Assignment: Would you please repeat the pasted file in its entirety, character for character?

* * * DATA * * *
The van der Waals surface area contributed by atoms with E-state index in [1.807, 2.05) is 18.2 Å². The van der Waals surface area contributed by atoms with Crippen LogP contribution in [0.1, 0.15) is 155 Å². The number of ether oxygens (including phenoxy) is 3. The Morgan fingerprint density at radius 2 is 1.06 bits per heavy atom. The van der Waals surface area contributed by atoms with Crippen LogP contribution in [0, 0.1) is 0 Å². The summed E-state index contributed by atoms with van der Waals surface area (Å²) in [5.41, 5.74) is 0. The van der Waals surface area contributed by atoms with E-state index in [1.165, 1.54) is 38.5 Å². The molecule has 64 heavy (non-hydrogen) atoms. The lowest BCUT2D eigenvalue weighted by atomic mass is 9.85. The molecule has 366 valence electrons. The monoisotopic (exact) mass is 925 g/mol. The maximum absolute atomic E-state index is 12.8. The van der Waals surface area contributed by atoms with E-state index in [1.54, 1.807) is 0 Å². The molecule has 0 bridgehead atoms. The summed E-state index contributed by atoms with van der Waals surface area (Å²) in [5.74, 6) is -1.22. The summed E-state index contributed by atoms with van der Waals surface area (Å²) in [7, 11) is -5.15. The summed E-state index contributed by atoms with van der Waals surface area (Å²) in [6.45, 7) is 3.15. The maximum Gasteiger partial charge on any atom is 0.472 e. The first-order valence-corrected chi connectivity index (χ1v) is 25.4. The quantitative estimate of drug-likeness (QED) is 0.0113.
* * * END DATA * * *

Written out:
The van der Waals surface area contributed by atoms with E-state index in [1.807, 2.05) is 18.2 Å². The van der Waals surface area contributed by atoms with Crippen LogP contribution in [0.1, 0.15) is 155 Å². The number of ether oxygens (including phenoxy) is 3. The Morgan fingerprint density at radius 2 is 1.06 bits per heavy atom. The van der Waals surface area contributed by atoms with Crippen LogP contribution in [0, 0.1) is 0 Å². The summed E-state index contributed by atoms with van der Waals surface area (Å²) in [5.41, 5.74) is 0. The van der Waals surface area contributed by atoms with E-state index in [1.165, 1.54) is 38.5 Å². The molecule has 64 heavy (non-hydrogen) atoms. The lowest BCUT2D eigenvalue weighted by atomic mass is 9.85. The molecule has 366 valence electrons. The monoisotopic (exact) mass is 925 g/mol. The maximum absolute atomic E-state index is 12.8. The van der Waals surface area contributed by atoms with E-state index in [1.54, 1.807) is 0 Å². The molecule has 0 bridgehead atoms. The summed E-state index contributed by atoms with van der Waals surface area (Å²) in [5.74, 6) is -1.22. The summed E-state index contributed by atoms with van der Waals surface area (Å²) in [7, 11) is -5.15. The summed E-state index contributed by atoms with van der Waals surface area (Å²) in [6.45, 7) is 3.15. The maximum Gasteiger partial charge on any atom is 0.472 e. The first-order valence-corrected chi connectivity index (χ1v) is 25.4. The quantitative estimate of drug-likeness (QED) is 0.0113.